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Living on the edge

Thursday, 14 February, 2019 - 4:25 am

Old-fashioned fashion doesn't turn heads (unless it's a retro-style that's now back in vogue). Almost nobody would pause long enough to consider that ancient clothing could teach them something about life.

Well, everything in the Torah is a lesson. Even a cloak. If it had no take-home message, the Torah would not have mentioned it.

What, then, could you learn from the uniforms that the kohanim used to wear in the Temple? This week's Torah portion focuses on the four garments of an ordinary kohen the eight elaborate garments of the high priest.

Big deal. I mean, you may find the blue tunic or sparkling breastplate interesting, but the real question remains: "Will knowing how long the kohen's belt was really make me a better person?"

Let's look at one item from the chief kohen's wardrobe and the real-life lesson that it shares. When the kohen gadol wore his special garments, he represented the entire Jewish people> He was not only their spokesperson to G-d, but his very clothes that represented the wide array of Jews.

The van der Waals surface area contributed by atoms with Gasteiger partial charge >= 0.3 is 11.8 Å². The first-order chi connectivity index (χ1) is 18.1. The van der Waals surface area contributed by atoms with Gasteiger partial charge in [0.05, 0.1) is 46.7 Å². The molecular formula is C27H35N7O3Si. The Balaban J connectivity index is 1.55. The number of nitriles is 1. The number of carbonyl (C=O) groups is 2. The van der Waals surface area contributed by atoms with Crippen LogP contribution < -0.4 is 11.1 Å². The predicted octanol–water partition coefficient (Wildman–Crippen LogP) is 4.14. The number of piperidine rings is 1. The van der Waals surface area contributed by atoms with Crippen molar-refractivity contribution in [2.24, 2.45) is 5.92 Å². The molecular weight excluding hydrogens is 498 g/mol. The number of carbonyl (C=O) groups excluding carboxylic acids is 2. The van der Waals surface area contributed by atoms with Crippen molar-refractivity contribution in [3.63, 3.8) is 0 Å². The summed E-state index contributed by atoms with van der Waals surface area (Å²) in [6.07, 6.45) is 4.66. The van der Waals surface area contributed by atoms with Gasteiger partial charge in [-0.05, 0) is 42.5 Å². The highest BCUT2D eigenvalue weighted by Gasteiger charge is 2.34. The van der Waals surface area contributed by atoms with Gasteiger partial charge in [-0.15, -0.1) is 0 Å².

One of his garments was called the "me'il", a long blue cloak with bells and woolen pomegranates on its hem. The designs at the bottom of that cloak, millimetres off the ground, represent the Jews on the fringe- the disaffected, disenchanted and the disinterested.

We may feel tempted to write off or criticise those Jews who we feel are "empty" of Judaism. Yet, the Talmud insists that even the most "empty" Jew is full of good deeds as a pomegranate is full of seeds. The pomegranates dangling from the edge of the high priest's clothes remind us that there are no "empty" Jews- and that every Jew comes into the Holy of Holies somehow.

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